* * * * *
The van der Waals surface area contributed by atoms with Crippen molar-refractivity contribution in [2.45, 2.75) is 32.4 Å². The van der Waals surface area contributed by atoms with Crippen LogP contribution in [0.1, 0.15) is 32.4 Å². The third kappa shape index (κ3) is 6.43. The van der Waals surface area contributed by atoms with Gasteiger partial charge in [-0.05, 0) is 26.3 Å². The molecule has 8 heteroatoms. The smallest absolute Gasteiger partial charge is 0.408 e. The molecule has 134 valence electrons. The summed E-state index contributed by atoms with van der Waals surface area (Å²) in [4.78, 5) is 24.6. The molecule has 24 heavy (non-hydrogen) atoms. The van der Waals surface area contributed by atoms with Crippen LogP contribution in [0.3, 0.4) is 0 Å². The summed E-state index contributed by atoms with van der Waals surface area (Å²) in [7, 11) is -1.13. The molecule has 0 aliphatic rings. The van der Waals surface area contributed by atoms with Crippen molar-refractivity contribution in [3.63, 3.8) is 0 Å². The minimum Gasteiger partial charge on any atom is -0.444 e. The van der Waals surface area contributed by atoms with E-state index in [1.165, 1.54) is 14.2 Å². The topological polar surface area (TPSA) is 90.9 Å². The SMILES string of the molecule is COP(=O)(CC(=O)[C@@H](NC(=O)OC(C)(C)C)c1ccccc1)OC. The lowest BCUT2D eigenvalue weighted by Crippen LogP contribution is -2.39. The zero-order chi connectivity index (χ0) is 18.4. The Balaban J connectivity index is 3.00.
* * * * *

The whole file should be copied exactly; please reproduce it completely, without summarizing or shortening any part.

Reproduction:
The van der Waals surface area contributed by atoms with Crippen molar-refractivity contribution in [2.45, 2.75) is 32.4 Å². The van der Waals surface area contributed by atoms with Crippen LogP contribution in [0.1, 0.15) is 32.4 Å². The third kappa shape index (κ3) is 6.43. The van der Waals surface area contributed by atoms with Gasteiger partial charge in [-0.05, 0) is 26.3 Å². The molecule has 8 heteroatoms. The smallest absolute Gasteiger partial charge is 0.408 e. The molecule has 134 valence electrons. The summed E-state index contributed by atoms with van der Waals surface area (Å²) in [4.78, 5) is 24.6. The molecule has 24 heavy (non-hydrogen) atoms. The van der Waals surface area contributed by atoms with Crippen LogP contribution in [0.3, 0.4) is 0 Å². The summed E-state index contributed by atoms with van der Waals surface area (Å²) in [7, 11) is -1.13. The molecule has 0 aliphatic rings. The van der Waals surface area contributed by atoms with Crippen molar-refractivity contribution in [3.63, 3.8) is 0 Å². The minimum Gasteiger partial charge on any atom is -0.444 e. The van der Waals surface area contributed by atoms with E-state index in [1.165, 1.54) is 14.2 Å². The topological polar surface area (TPSA) is 90.9 Å². The SMILES string of the molecule is COP(=O)(CC(=O)[C@@H](NC(=O)OC(C)(C)C)c1ccccc1)OC. The lowest BCUT2D eigenvalue weighted by Crippen LogP contribution is -2.39. The zero-order chi connectivity index (χ0) is 18.4. The Balaban J connectivity index is 3.00.